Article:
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In our application we use std::map to store (key, value) data and use serialization to store that data on disk. With this approach we are finding that the disk I/O is performance bottleneck and finding values using key is not very fast.

I have come across LevelDB and thinking of using it. But I have some questions.

  1. LevelDB's documentation says its made for (string, string) key value pair. Does it mean that I can not use for custom key value pairs?
  2. It seems the difference between std::map and LevelDB is that LevelDB is persistent and std::map works in memory. So does it mean the disk I/O bottleneck will be more problematic for levelDB.

More specifically can anybody please explain if LevelDB could be better choice than std::map?

PS: I tried using hash_maps but it appears to be slower than std::map

share|improve this question
How much data are you storing in the std::map? – Benj Oct 18 '11 at 9:42
Do you need the ordering provided by std::map? If not, try std::unordered_map. – Kerrek SB Oct 18 '11 at 9:54
if hash_maps are slower, you should look into (a) loadfactor (b) hash function tuning; However, since we don't know anything about usage pattern (volumes, frequencies, read/write balance) all I can do is suggest you profile profile profile – sehe Oct 18 '11 at 10:06
Fortunately I read this question backwards and saw "PS: I tried using hash_maps but it appears to be slower than std::map" before anything else. So I can just leave the comment: "what? huh? in every case? for all input? for all usage? for all data? make some sense please! profile" Pet hate: misunderstanding of container behaviour – Lightness Races in Orbit Oct 18 '11 at 10:15
I did try std::unordered_map but it can not beat std::map performance. Also tuning of hash_map did no help much. I am looking at around a million entries. – polapts Oct 18 '11 at 10:43
up vote 7 down vote accepted

LevelDB just does something else than std::map.

Are you really saying you want (high performance) persistence for std::map?

  • look at std::map with a custom allocator. Allocate the entries from a memory mapped region and use fsync to to ensure the information hits the disk at strategic moments in time.

  • perhaps combine that with EASTL (which boasts a faster std::map and thrives with custom allocators - in fact they have no default allocator)

  • look at tuning your hash_map (std::unorderded_map); if hash_maps are slower, you should look into (a) loadfactor (b) hash function tuning

  • last but not least: evaluate the use of Boost Serialization for binary serialization of your map (whatever implementation you picked). In my experience Boost Serialization performance is top of the bill.

share|improve this answer
Thanks. About option 1 & 2 need to look in. About 3rd option I tried tunning hash_map but of not much gain. I am using binary serialization. My question is whether LevelDB performance is better than combination of std::map+boost::serialization for a million entries? – polapts Oct 18 '11 at 10:42
After reading the other comments, I'm pretty certain that only using a DB proper (look also at keyvalue stores such as couchdb, memcache) or memory mapping will lead to improvements. What you essentially need to achieve is on disk indexed data so there is no need to read verything before accessing – sehe Oct 18 '11 at 11:10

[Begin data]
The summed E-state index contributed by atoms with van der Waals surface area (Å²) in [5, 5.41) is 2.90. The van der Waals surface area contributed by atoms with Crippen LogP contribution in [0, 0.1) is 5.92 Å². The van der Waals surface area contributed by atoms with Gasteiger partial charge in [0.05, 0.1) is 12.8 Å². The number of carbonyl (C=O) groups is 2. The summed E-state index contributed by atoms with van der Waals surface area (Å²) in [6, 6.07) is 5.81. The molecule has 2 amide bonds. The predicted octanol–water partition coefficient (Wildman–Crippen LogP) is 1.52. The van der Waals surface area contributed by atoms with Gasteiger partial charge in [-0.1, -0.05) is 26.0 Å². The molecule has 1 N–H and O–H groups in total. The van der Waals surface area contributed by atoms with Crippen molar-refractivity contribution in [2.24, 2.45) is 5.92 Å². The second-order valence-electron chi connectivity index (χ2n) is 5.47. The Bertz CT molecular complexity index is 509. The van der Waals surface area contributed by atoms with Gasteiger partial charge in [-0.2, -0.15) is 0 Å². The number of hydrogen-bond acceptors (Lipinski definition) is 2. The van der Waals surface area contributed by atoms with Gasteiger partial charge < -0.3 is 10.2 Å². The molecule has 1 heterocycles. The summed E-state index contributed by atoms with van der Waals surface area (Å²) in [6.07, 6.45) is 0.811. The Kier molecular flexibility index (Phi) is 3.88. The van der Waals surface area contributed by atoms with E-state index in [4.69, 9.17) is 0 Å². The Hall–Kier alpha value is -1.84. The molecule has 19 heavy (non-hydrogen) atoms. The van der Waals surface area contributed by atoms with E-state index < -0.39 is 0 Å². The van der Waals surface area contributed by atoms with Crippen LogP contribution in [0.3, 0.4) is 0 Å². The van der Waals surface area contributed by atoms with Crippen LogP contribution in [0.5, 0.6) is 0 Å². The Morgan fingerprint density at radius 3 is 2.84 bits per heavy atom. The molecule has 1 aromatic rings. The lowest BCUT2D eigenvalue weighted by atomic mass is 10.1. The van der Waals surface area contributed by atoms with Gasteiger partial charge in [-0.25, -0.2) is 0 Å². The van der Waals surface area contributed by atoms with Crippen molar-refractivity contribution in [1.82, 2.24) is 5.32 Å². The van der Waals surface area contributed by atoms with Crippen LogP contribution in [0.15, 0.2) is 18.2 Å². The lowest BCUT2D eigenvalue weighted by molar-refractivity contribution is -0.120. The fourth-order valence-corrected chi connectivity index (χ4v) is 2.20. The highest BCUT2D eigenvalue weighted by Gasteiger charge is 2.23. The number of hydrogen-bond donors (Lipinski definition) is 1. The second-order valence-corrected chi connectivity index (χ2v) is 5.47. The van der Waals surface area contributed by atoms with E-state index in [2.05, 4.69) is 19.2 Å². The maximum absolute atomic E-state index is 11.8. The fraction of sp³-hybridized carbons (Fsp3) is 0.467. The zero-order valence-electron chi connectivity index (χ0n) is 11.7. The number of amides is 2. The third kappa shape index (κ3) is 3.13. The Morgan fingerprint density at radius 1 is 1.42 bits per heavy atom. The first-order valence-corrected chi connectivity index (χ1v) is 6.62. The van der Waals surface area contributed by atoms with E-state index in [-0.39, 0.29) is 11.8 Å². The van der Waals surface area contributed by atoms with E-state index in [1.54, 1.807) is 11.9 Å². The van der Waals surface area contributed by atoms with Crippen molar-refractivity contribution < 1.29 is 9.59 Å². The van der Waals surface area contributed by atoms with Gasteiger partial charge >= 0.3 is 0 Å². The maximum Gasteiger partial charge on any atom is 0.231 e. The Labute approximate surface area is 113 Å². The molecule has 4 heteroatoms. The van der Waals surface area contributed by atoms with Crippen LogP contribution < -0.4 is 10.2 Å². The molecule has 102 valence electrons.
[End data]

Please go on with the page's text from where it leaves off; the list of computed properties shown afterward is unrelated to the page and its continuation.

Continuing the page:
What you're doing now is this:

Say you have 1000000 records in a file. You read the whole file into std::map, this takes about ~1000000 operations. You use find/insert to locate and/or insert an element, this takes logarithmic time (about 20 comparisons). And now you save the whole file again, transferring all these 1000000 records back to the file.

The problem is that you benefit absolutely nothing from using std::map. std::map gives you fast search times (logarithmic), but initializing and serializing the whole map per each lookup nullifies it's benefits.

What you need is either redesign you program so you will load the map once at the startup and serialize it once at the termination. Or, perhaps if you need the database semantics, go for a real database implementation. I suggest using SQLite, although LevelDB might be just as good for you.

share|improve this answer
Yes, you are right. This is exactly what is happening in our application. And disk I/O nullifies the benefit of std::map performance. We tried using real database semantics and that's bit slow. My question is whether LevelDB performance is better than combination of std::map+boost::serialization for say a million entries? – polapts Oct 18 '11 at 10:39
@PavanTotala "using real database semantics and that's bit slow" I don't believe you, besides if you tried why do you ask about LevelDB? Yes it will be asymptotically faster, because it won't read the whole file into the memory. Instead it searches within the file with O(log N) reads. – ybungalobill Oct 18 '11 at 11:01
@ybungalobill- I think there is a difference between real database and LevelDB semantics. So my question was if LevelDB has any advantage over std::map. Also, when I said real databse seems slow,because it was perceived that searching something on disk is slower than seraching soemthing in memory. You might be correct that real dabase could be faster. – polapts Oct 18 '11 at 13:58

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